We all know the Sydney/Melbourne rivalry is fiery, but Sydney neo-soul band The Ray Mann Three got an ambivalent taste for it on their introduction to the Melbourne scene in November.
By Annika Priest
“There were a lot of musicians that we met basically saying to us ‘we’re having a problem with you. Because you’re from Sydney. And we like you’,” front man Ray Mann said.
“Soul or groove or funk musicians in Melbourne take real pride and real ownership with that kind of music. It’s well beyond the Sydney/Melbourne rivalry thing. They take this stuff seriously. To be fair a lot of musicians in the same sort of scene in Sydney don’t. It’s a real different standard.
“It’s a big point of contention in our band. It’s really different to do what we do in a town where a lot of other guys are chasing the money with music that sounds similar but is played with a lot less love and a lot less respect.”
The love is showing – having supported Jamie Lidell and Sharon Jones and the Dap Kings already this year, the Ray Mann Three have become the talk of Sydney town and could soon well be in ours.
The 31-year-old singer/guitarist fell head-first into music at age 16 when he’d sneak into inner-city pubs and bars to see bands.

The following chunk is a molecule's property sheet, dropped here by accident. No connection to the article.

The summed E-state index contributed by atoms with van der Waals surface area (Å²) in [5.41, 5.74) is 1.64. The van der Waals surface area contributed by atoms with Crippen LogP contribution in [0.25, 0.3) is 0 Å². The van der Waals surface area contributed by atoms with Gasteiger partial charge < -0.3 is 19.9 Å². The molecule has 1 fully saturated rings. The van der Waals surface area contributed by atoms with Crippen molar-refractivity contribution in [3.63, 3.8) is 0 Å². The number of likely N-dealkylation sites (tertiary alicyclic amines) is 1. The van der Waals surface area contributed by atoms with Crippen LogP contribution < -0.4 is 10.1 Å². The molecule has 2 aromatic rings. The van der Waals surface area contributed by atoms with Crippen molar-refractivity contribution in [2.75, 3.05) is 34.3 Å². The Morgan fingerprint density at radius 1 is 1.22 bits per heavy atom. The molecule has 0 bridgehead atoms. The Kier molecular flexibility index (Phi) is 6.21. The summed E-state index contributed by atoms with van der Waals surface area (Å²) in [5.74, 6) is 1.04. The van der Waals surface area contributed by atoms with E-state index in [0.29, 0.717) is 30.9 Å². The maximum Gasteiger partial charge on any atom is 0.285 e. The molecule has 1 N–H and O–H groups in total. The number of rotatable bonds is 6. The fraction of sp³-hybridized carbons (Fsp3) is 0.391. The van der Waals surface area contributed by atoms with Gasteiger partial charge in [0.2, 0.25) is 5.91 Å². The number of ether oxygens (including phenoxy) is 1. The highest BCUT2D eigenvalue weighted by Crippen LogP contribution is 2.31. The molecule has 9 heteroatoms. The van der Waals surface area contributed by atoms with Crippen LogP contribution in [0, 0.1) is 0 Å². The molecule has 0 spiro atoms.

“Hell, it’s where I learnt to drink beer, it stopped me from getting that deer-caught-in-the-headlights look when I thought they were going to throw me out. It tasted disgusting but at least I got to listen to the band,” Mann said. Following a stint playing in his cousin’s band, hip-hop soul eight-piece Kid Confucius, Mann wanted to find something more intimate and less rehearsed, joining with Kid’s drummer Bart Denaro and “celebrity bassist” Byron Luiters who earns his bread and butter touring with the likes of Natalie Bathingthwaite and Delta Goodrem.
“Which means we get him as sloppy seconds to gigs that pay him enough to live, but ours is the passion project keeping him sane,” he said. Slick in vintage ties and grandpa vests, the trio developed their sound with a residency at a bar in an old two-storey terrace house in King Cross from 2005, channelling influences such as D’Angelo, The Roots, Marvin Gaye and Erykah Badu.
“Tonic was so crucial in us forming. As a bar it had that feeling, it’s like a Melbourne bar,” Mann said. “We’d play sitting down so we’re on the same level as everyone else so it’s like we’re hanging out with you, we just happen to be dudes with instruments.” * The Ray Mann Three play free gigs at the The Retreat Hotel, Brunswick on February 14, 10pm and Veludo’s, St Kilda, on February 15 and 22, 7pm.
Original Article: Moreland Leader, Melbourne